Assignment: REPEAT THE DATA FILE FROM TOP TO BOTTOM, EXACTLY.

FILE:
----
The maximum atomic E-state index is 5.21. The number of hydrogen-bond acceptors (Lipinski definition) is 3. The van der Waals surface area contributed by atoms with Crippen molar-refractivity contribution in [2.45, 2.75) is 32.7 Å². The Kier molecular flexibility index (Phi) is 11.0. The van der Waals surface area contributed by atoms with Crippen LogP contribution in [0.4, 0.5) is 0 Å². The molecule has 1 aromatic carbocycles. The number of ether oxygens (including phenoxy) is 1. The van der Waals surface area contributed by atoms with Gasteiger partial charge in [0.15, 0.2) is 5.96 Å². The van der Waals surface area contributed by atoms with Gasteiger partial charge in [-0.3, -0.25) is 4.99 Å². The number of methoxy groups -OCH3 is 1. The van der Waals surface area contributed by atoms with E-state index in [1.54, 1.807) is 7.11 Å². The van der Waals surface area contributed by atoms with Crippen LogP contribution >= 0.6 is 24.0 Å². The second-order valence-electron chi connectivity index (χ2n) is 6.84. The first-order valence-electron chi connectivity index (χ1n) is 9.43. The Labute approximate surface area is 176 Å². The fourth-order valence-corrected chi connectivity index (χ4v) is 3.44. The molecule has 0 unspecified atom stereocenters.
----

The maximum atomic E-state index is 5.21. The number of hydrogen-bond acceptors (Lipinski definition) is 3. The van der Waals surface area contributed by atoms with Crippen molar-refractivity contribution in [2.45, 2.75) is 32.7 Å². The Kier molecular flexibility index (Phi) is 11.0. The van der Waals surface area contributed by atoms with Crippen LogP contribution in [0.4, 0.5) is 0 Å². The molecule has 1 aromatic carbocycles. The number of ether oxygens (including phenoxy) is 1. The van der Waals surface area contributed by atoms with Gasteiger partial charge in [0.15, 0.2) is 5.96 Å². The van der Waals surface area contributed by atoms with Gasteiger partial charge in [-0.3, -0.25) is 4.99 Å². The number of methoxy groups -OCH3 is 1. The van der Waals surface area contributed by atoms with E-state index in [1.54, 1.807) is 7.11 Å². The van der Waals surface area contributed by atoms with Crippen LogP contribution >= 0.6 is 24.0 Å². The second-order valence-electron chi connectivity index (χ2n) is 6.84. The first-order valence-electron chi connectivity index (χ1n) is 9.43. The Labute approximate surface area is 176 Å². The fourth-order valence-corrected chi connectivity index (χ4v) is 3.44. The molecule has 0 unspecified atom stereocenters.